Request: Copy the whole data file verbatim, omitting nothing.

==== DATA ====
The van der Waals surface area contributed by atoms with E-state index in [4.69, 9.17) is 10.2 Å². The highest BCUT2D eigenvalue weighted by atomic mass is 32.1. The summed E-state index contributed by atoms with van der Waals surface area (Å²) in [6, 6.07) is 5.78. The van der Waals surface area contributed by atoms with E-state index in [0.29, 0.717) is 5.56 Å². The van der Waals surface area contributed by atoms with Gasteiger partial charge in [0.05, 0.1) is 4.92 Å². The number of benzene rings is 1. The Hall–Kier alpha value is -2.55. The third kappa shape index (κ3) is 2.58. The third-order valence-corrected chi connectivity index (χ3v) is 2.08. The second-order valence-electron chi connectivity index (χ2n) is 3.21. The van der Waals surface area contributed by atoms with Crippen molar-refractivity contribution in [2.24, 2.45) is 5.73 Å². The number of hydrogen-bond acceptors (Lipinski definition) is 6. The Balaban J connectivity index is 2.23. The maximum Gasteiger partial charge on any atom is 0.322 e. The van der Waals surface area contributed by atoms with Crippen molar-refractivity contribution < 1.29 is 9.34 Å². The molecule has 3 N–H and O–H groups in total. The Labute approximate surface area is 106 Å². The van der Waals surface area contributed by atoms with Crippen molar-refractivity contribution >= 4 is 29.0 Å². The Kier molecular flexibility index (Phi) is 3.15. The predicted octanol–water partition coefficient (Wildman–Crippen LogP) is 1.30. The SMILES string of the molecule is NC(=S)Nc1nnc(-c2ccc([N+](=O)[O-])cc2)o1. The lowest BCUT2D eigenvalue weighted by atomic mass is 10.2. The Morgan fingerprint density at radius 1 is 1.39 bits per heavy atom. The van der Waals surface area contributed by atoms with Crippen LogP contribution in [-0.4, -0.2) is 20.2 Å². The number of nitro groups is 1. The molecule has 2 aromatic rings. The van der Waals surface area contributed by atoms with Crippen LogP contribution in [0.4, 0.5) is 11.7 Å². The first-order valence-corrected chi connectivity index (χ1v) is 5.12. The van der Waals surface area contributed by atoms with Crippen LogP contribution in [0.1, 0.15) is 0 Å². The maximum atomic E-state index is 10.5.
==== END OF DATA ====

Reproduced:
The van der Waals surface area contributed by atoms with E-state index in [4.69, 9.17) is 10.2 Å². The highest BCUT2D eigenvalue weighted by atomic mass is 32.1. The summed E-state index contributed by atoms with van der Waals surface area (Å²) in [6, 6.07) is 5.78. The van der Waals surface area contributed by atoms with E-state index in [0.29, 0.717) is 5.56 Å². The van der Waals surface area contributed by atoms with Gasteiger partial charge in [0.05, 0.1) is 4.92 Å². The number of benzene rings is 1. The Hall–Kier alpha value is -2.55. The third kappa shape index (κ3) is 2.58. The third-order valence-corrected chi connectivity index (χ3v) is 2.08. The second-order valence-electron chi connectivity index (χ2n) is 3.21. The van der Waals surface area contributed by atoms with Crippen molar-refractivity contribution in [2.24, 2.45) is 5.73 Å². The number of hydrogen-bond acceptors (Lipinski definition) is 6. The Balaban J connectivity index is 2.23. The maximum Gasteiger partial charge on any atom is 0.322 e. The van der Waals surface area contributed by atoms with Crippen molar-refractivity contribution < 1.29 is 9.34 Å². The molecule has 3 N–H and O–H groups in total. The Labute approximate surface area is 106 Å². The van der Waals surface area contributed by atoms with Crippen molar-refractivity contribution >= 4 is 29.0 Å². The Kier molecular flexibility index (Phi) is 3.15. The predicted octanol–water partition coefficient (Wildman–Crippen LogP) is 1.30. The SMILES string of the molecule is NC(=S)Nc1nnc(-c2ccc([N+](=O)[O-])cc2)o1. The lowest BCUT2D eigenvalue weighted by atomic mass is 10.2. The Morgan fingerprint density at radius 1 is 1.39 bits per heavy atom. The van der Waals surface area contributed by atoms with Crippen LogP contribution in [-0.4, -0.2) is 20.2 Å². The number of nitro groups is 1. The molecule has 2 aromatic rings. The van der Waals surface area contributed by atoms with Crippen LogP contribution in [0.4, 0.5) is 11.7 Å². The first-order valence-corrected chi connectivity index (χ1v) is 5.12. The van der Waals surface area contributed by atoms with Crippen LogP contribution in [0.1, 0.15) is 0 Å². The maximum atomic E-state index is 10.5.